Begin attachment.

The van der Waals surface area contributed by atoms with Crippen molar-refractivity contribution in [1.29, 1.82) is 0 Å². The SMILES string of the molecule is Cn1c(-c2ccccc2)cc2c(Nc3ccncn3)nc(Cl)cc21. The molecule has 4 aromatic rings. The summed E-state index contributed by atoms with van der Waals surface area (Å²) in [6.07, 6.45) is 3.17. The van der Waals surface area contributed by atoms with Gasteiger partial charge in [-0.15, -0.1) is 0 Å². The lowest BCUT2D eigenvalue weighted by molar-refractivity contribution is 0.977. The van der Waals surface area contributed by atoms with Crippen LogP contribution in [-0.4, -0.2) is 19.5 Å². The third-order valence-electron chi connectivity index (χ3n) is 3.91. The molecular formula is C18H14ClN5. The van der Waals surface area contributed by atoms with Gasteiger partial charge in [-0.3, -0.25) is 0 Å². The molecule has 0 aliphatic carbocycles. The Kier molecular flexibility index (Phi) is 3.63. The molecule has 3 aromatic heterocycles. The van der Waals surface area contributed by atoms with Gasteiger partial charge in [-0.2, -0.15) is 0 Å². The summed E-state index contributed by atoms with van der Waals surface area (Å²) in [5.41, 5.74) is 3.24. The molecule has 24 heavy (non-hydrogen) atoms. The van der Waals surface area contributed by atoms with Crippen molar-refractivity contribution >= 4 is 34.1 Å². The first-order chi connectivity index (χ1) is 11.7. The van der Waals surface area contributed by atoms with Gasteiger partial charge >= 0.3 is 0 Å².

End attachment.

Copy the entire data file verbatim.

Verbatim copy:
The van der Waals surface area contributed by atoms with Crippen molar-refractivity contribution in [1.29, 1.82) is 0 Å². The SMILES string of the molecule is Cn1c(-c2ccccc2)cc2c(Nc3ccncn3)nc(Cl)cc21. The molecule has 4 aromatic rings. The summed E-state index contributed by atoms with van der Waals surface area (Å²) in [6.07, 6.45) is 3.17. The van der Waals surface area contributed by atoms with Gasteiger partial charge in [-0.15, -0.1) is 0 Å². The lowest BCUT2D eigenvalue weighted by molar-refractivity contribution is 0.977. The van der Waals surface area contributed by atoms with Crippen LogP contribution in [-0.4, -0.2) is 19.5 Å². The third-order valence-electron chi connectivity index (χ3n) is 3.91. The molecular formula is C18H14ClN5. The van der Waals surface area contributed by atoms with Gasteiger partial charge in [-0.3, -0.25) is 0 Å². The molecule has 0 aliphatic carbocycles. The Kier molecular flexibility index (Phi) is 3.63. The molecule has 3 aromatic heterocycles. The van der Waals surface area contributed by atoms with Gasteiger partial charge in [-0.2, -0.15) is 0 Å². The summed E-state index contributed by atoms with van der Waals surface area (Å²) in [5.41, 5.74) is 3.24. The molecule has 24 heavy (non-hydrogen) atoms. The van der Waals surface area contributed by atoms with Crippen molar-refractivity contribution >= 4 is 34.1 Å². The first-order chi connectivity index (χ1) is 11.7. The van der Waals surface area contributed by atoms with Gasteiger partial charge >= 0.3 is 0 Å².